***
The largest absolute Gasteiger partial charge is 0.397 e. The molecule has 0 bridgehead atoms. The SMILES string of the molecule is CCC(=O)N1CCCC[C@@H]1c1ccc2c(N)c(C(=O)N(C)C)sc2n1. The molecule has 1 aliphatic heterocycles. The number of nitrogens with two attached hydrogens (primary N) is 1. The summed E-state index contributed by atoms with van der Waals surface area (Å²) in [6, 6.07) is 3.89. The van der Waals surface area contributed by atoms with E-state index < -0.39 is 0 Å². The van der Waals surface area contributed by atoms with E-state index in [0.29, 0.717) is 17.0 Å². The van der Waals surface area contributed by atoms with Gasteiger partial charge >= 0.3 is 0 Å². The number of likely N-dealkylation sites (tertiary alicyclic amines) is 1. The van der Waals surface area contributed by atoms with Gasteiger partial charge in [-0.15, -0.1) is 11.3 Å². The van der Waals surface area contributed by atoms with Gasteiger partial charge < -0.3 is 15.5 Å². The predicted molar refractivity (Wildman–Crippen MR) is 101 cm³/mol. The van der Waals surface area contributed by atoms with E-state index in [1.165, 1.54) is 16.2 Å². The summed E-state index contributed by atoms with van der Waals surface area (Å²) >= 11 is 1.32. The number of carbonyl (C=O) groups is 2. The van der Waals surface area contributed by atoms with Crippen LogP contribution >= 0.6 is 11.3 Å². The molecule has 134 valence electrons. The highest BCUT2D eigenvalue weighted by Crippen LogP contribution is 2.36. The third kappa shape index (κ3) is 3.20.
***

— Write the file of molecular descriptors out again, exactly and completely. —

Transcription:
The largest absolute Gasteiger partial charge is 0.397 e. The molecule has 0 bridgehead atoms. The SMILES string of the molecule is CCC(=O)N1CCCC[C@@H]1c1ccc2c(N)c(C(=O)N(C)C)sc2n1. The molecule has 1 aliphatic heterocycles. The number of nitrogens with two attached hydrogens (primary N) is 1. The summed E-state index contributed by atoms with van der Waals surface area (Å²) in [6, 6.07) is 3.89. The van der Waals surface area contributed by atoms with E-state index < -0.39 is 0 Å². The van der Waals surface area contributed by atoms with E-state index in [0.29, 0.717) is 17.0 Å². The van der Waals surface area contributed by atoms with Gasteiger partial charge >= 0.3 is 0 Å². The number of likely N-dealkylation sites (tertiary alicyclic amines) is 1. The van der Waals surface area contributed by atoms with Gasteiger partial charge in [-0.15, -0.1) is 11.3 Å². The van der Waals surface area contributed by atoms with Gasteiger partial charge < -0.3 is 15.5 Å². The predicted molar refractivity (Wildman–Crippen MR) is 101 cm³/mol. The van der Waals surface area contributed by atoms with E-state index in [1.165, 1.54) is 16.2 Å². The summed E-state index contributed by atoms with van der Waals surface area (Å²) >= 11 is 1.32. The number of carbonyl (C=O) groups is 2. The van der Waals surface area contributed by atoms with Crippen LogP contribution >= 0.6 is 11.3 Å². The molecule has 134 valence electrons. The highest BCUT2D eigenvalue weighted by Crippen LogP contribution is 2.36. The third kappa shape index (κ3) is 3.20.